Finnair sells A350’s, BA faces 2021 realities, 777-9, Goodbye Hifly A380

Finnair, one of the worlds most successful mid sized transit airlines has had to sell several of its A350-900’s to leasing companies to raise capital, having originally purchased them outright. Yesterday they sold yet another as they continue to struggle through the Covid-19 pandemic.

Finnair had built an extraordinarily successful business flying passengers to Asia, from its hub in Helsinki. The success of its business was based on medium cost business class and economy fares that often undercut direct flights from places like Heathrow to Hong Kong. As I experienced myself in 2019, their offering is superb quality foord and service, even if the business seating isn’t quite up to the high end brands levels. Its a balance that works and on modern A350’s its an outstanding experience.

The problem is now there just aren’t any passengers, business has collapsed and the airline has cut back staff and stored aircraft. Out of a fleet of 72 aircraft only 35 are operating. Just 3 of 19 A321’s for example are flying, although 14 of 16 A350’s are operating, mostly on cargo flights. 11 of 12 of its ERJ-190’s are providing most of its regional passenger services.

British Airways faces 2021 realities

One minute they’re telling you how wonderful advanced bookings are, and the next minute they quietly cut routes without saying a word. To even know if they have you either have to be a customer, or have access to some of the route analyser reporting.

BA has cut, what for them is a huge number of routes, and they’re not all minor destinations either.

Charleston and Pittsburgh have been dropped from the US, along with Calgary in Canada. Lima (Peru), Durban (S.Africa), Abu Dhabi (UAE), Dammam (Saudi Arabia), and Muscat (Oman), have all been dropped.

Real shockers were Seoul (S.Korea), Kuala Lumpur (Malaysia) and Osaka in Japan.

All of the above will be permanently terminated from March 21st. More will go on April 30th, including the Seychelles (Indian Ocean), and Jeddah in Saudi Arabia, although a temporary service will operate during the Hajj months).

All flights to Bangkok (Thailand) and Sydney, Australia will cease for the summer months but return in the northern winter from the end of October.

The Calgary route has both Westjet and AirCanada offering Gatwick and Heathrow services. Both Korean and Asiana fly from Heathrow to Seoul Incheon and there’s always the Finnair option via Helsinki. Etihad also served Dubai, and Malayisa Airlines (at least at present) offers Kuala Lumpur. Oman Air also offers direct flights to Muscat from Heathrow.

BA’s owners, IAG posted a massive loss, almost 40% larger than analysts had predicted at €1.3 billion Euros, when they’d been expecting around €900m.

Boeing lets key journalist see the 777-9 test plane interior

Boeing let a single journalist into the 777-9 tests aircraft this week, in a light effort to scotch quite a few rumours the company was going cold on the aircraft and had even considered cancellation. While the journalist concerned did a bang up job in sounding overtly enthusiastic and geeky at the thrill of being allowed somewhere journalists are rarely allowed, it still smacked of a very underwhelming effort by Boeing to keep the lights on the project.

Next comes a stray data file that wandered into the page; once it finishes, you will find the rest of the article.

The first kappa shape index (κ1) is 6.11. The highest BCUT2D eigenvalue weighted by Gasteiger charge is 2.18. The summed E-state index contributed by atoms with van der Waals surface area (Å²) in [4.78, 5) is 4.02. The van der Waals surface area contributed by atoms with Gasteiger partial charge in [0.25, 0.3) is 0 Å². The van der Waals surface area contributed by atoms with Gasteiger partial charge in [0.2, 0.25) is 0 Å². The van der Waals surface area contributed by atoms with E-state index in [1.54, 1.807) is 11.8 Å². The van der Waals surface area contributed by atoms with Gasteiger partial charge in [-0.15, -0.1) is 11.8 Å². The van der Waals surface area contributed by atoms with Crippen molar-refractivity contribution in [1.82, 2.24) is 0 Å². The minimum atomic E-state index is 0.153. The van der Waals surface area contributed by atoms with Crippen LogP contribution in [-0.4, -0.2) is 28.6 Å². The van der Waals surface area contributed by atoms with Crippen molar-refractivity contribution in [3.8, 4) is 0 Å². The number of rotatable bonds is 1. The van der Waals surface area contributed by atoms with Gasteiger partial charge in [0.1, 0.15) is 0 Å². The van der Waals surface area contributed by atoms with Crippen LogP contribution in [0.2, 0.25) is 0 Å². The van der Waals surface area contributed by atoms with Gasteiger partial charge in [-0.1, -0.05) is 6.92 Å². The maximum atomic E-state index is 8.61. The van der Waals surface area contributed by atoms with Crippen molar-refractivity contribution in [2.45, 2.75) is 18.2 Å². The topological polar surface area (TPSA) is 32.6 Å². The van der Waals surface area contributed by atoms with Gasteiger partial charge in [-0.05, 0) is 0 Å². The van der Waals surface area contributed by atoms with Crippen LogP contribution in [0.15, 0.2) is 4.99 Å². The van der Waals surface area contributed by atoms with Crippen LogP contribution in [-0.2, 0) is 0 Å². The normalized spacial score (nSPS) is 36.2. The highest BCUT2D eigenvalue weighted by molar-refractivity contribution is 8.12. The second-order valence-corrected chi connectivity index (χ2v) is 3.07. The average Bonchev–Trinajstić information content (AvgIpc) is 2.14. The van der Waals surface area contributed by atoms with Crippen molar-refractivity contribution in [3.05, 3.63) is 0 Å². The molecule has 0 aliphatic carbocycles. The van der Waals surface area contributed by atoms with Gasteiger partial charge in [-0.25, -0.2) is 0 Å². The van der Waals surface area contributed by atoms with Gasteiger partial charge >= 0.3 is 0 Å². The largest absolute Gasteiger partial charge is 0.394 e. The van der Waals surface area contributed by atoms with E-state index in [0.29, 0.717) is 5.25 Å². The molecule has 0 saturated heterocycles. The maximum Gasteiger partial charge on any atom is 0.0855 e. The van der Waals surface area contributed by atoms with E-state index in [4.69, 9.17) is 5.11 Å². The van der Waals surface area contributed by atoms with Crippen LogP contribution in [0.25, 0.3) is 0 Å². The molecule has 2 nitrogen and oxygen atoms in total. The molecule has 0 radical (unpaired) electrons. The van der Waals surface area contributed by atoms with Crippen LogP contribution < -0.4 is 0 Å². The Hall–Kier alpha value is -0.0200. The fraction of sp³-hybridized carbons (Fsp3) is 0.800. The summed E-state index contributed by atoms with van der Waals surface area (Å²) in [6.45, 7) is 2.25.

I’ve often said you should read not what they say but what they don’t, and nothing said ‘enthusiasm’ on Boeing’s part. There were repeated stock phrases on what had been done, and what should happen, but none of it sounded particularly convincing about what actually would happen. Until Boeing get the aircraft back in the air and doing full on certification flights next year, which is the next stage, rumours will keep running. All the current indications are that its a low priority project and there’s no rush.

And that’s fair enough to a point, airlines haven’t got any money to buy them and no passengers to fly in them, so nobody wants to take delivery. And again, that may well be the long term problem; when it comes to it maybe nobody really wants to?

Starlux Aims for LAX

Taiwanese startup Starlux is aiming for LAX as its first long haul route when it takes delivery of its first A350’s. They expect to offer 4,300 weekly seats on the route by 2023 and will start set up in late 2021/early 2022.

17 A350 XWBs are on order, comprising eight A350-1000’s and nine A350-900’s. The carrier also has an order for seven A330-900neo and six more A321neos to join the four it already has.

Deliveries of Starlux’s first A350s are expected during the first quarter of 2022.

HiFly say goodbye to the A380

The ex SIA A380, which had retained the old airlines interior, while ironically flying around warning about sea level rise on a four engine high-emissions Co2 aircraft, has been returned to its owners, Dr Peters Group.

The aircraft is said to be heading directly to the dismantlers, as there is just no market for a third hand A380. Indeed there wasn’t much of a market for it second hand, and this was the only one ever to have a second life.

The aircraft had been problematic, finding insufficient business to really justify it and proving to be more than difficult at times when flown to airports unfamiliar with A380 operations or just not suitably equipped to deal with it. There were also multiple engine issues and its reliability wasn’t as high as was expected.

The aircraft flew a heart on its way to the scrap yard.